Asclepias tuberosa

2015 – Butterflyweed

Asclepias tuberosa, commonly known as Butterflyweed, is a species of milkweed that has both extremely attractive flowers as well as important ecological values. As a larval host for the Monarch (Danaus plexippus) and Queen (Danbaus gilippus) butterflies, this plant is vital for their life cycle. Butterflyweed also serves as a great nectar source for honeybees and a variety of native bees.

This tuberous, native perennial can grow 1.5 to 2 feet tall, making it great for the edges of perennial wildflower beds. Clusters of orange flowers bloom from June through August. Butterflyweed grows best in full sun and dry to moist soil although it can withstand drought and still performs well in poor soils. Just like most milkweeds, this species can be susceptible to aphids, but it is deer resistant. This milkweed is native from Maine to Florida, and west to Utah and California, leaving it native to all but 6 of the contiguous United States. It is hardy in zones 3-9.

Echinacea purpurea

2015 – Eastern Purple Coneflower

Echinacea purpurea is more than a popular perennial.  This prominent member of the Aster family inhabits meadows across a majority of the eastern half of the United States.  Being native from New York south to Florida, and west to Colorado and Texas, this perennial is hardy in zones 3-8.

The genus “echino” comes from the Greek word meaning hedgehog, directly describing the spiny center disk.  Surrounding the central disk of this flower are the beautiful drooping purple ray flowers.  The most robust plants grow in full sun, but they can withstand part shade as well. Dry, well-drained sandy soil is where Echinacea purpurea will be best suited. Reaching 3-5 feet in height, while spreading 1.5 to 2 feet, this perennial adds color all summer long as it continues to bloom June through August if deadheaded.  The seed heads left at the end of the blooming season will allow for additional plants to self seed into your garden, create winter interest, and act as a great food source for seed-eating birds such as goldfinches.

Lonicera sempervirens

2014 – Coral Honeysuckle

Coral Honeysuckle is a climbing, semi-evergreen vine with beautiful, bright red flowers. This woody vine has a native range from Connecticut to Nebraska and south to Florida and Texas. It climbs its way up supporting structures by twining and twisting its way skyward. In nature, this species can be found growing on fence rows, in open woodlands and along roadsides, but unlike its Asian cousin, Coral Honeysuckle is not invasive. In the spring, the vine is covered in red to reddish-orange, trumpet shaped flowers that are sweetly scented and are often visited by hummingbirds.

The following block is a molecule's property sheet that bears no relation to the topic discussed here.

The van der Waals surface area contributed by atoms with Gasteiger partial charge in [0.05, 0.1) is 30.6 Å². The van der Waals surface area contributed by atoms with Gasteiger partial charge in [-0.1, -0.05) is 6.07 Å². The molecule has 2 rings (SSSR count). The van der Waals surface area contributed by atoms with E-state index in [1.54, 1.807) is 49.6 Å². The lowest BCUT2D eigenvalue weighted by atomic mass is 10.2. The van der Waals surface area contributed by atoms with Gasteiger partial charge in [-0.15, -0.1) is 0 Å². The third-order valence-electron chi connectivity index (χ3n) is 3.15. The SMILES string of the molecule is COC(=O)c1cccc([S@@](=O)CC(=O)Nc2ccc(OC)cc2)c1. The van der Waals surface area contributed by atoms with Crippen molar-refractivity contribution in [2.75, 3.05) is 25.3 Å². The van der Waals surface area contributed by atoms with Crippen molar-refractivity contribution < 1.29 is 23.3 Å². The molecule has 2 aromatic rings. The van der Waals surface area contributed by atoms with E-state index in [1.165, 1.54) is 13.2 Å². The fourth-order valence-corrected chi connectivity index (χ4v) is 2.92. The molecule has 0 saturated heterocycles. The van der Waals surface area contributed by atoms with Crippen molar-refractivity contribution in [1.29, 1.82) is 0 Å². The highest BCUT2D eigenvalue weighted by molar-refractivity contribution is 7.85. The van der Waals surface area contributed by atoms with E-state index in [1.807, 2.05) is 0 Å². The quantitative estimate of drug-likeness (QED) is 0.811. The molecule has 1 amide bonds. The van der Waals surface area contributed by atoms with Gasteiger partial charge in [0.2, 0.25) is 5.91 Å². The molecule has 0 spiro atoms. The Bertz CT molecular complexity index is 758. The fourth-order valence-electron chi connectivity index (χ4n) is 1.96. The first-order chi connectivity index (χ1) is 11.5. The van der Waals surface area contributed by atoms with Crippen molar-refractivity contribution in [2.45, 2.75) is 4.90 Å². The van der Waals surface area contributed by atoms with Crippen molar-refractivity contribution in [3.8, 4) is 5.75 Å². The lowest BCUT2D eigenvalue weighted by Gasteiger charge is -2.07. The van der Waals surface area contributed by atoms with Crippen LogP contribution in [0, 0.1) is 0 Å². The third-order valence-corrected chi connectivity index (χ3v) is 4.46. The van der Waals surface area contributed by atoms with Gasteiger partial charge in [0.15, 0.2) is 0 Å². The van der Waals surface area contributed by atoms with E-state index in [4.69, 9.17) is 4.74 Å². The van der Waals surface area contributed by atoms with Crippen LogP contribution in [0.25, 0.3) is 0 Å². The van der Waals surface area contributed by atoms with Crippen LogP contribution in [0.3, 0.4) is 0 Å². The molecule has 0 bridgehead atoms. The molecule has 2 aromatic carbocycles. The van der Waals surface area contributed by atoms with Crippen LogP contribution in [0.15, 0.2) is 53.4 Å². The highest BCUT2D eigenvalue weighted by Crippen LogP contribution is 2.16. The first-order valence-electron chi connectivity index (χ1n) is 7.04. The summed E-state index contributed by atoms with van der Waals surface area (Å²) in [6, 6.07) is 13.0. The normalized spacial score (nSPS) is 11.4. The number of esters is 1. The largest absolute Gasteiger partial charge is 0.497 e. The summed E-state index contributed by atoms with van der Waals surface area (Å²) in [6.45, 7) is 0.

Coral Honeysuckle is in the Caprifoliacea or Honeysuckle family. The vine has simple leaves that reach 1”-3” long and are arranged oppositely on the stem. The leaf color is a blue-green with a powdery underside. Its flowers are tubular clusters and each individual flower is up to 2” long. The plant has a very large bloom in spring, and then blooms again sporadically throughout the summer.  In autumn, leaves fall off still green, but deep red berries are left behind as a source of food for songbirds and other wildlife. Coral Honeysuckle will grow in some shade but the flowering will be greatly reduced. The vine can reach 15’-20’ long and is one of the showiest of the vining honeysuckles. The plant is easy to grow; just site it in an area with full sun with moist soil that is well drained.  There are no serious pest problems, but powdery mildew and black spot can cause occasional cosmetic damage to the leaves.  Prune after flowering to open up the plant and increase air flow through the branches. Coral Honeysuckle makes a beautiful specimen plant in the garden and its spring blooms are real showstoppers!

Hexastylis shuttleworthii

2013 – Largeflower Heartleaf

The Largeflower Heartleaf is a small evergreen plant that is prized for its variegated evergreen foliage. Native to the Southern Appalachian Mountains, this small woodland plant can grow in deep shade and acidic soil. It is a clump former that spreads slowly by stolons. While it does take some time, the plant will eventually form a dense clump or mat that can serve as a multi-season groundcover in shade.

This heartleaf has triangular trumpet-shaped flowers which live up to the Heartleaf’s alternate name “Little Brown Jugs”. These speckled, dark purple flowers, although interesting, typically develop under the leaves which are held about 3-4” above the ground. While the flowers may be easily missed, the leaves are very showy with their dark green edges and white venation.

Grow this little plant as an accent or a ground cover in areas of shade. Some dappled light will produce better variegation between the dark green leaf edges and the silvery white leaf veins. The plant is best suited for moist soil with a low pH. Mulching the plant with extra leaf litter in the winter may help protect the plant in colder climates. While this heartleaf is slow to establish, the clumps that will eventually form can be divided to make more plants.

Spigelia marilandica

2012 – Indian Pink

With its vibrant red and yellow trumpet-shaped blooms on top of tiers of paired deep green leaves, Indian Pink is easily one of our region’s most stunning perennials. Take one look at Indian Pink and you’ll understand why this plant is a “must have” for gardeners wanting to attract butterflies and hummingbirds. This early-summer bloomer grows best in lightly shaded or mostly-sunny areas in the garden such as a mixed perennial border or woodland edge.  At 1-2 feet tall, with a spread of up to 2 feet, Indian Pink is the perfect complement to other Green Ribbon natives like Bluestem Goldenrod (Solidago caesia) or Cardinal Flower (Lobelia cardinalis).  Indian Pink grows well in moist soil and, once established, requires very little maintenance for gardeners in USDA zones 6-9.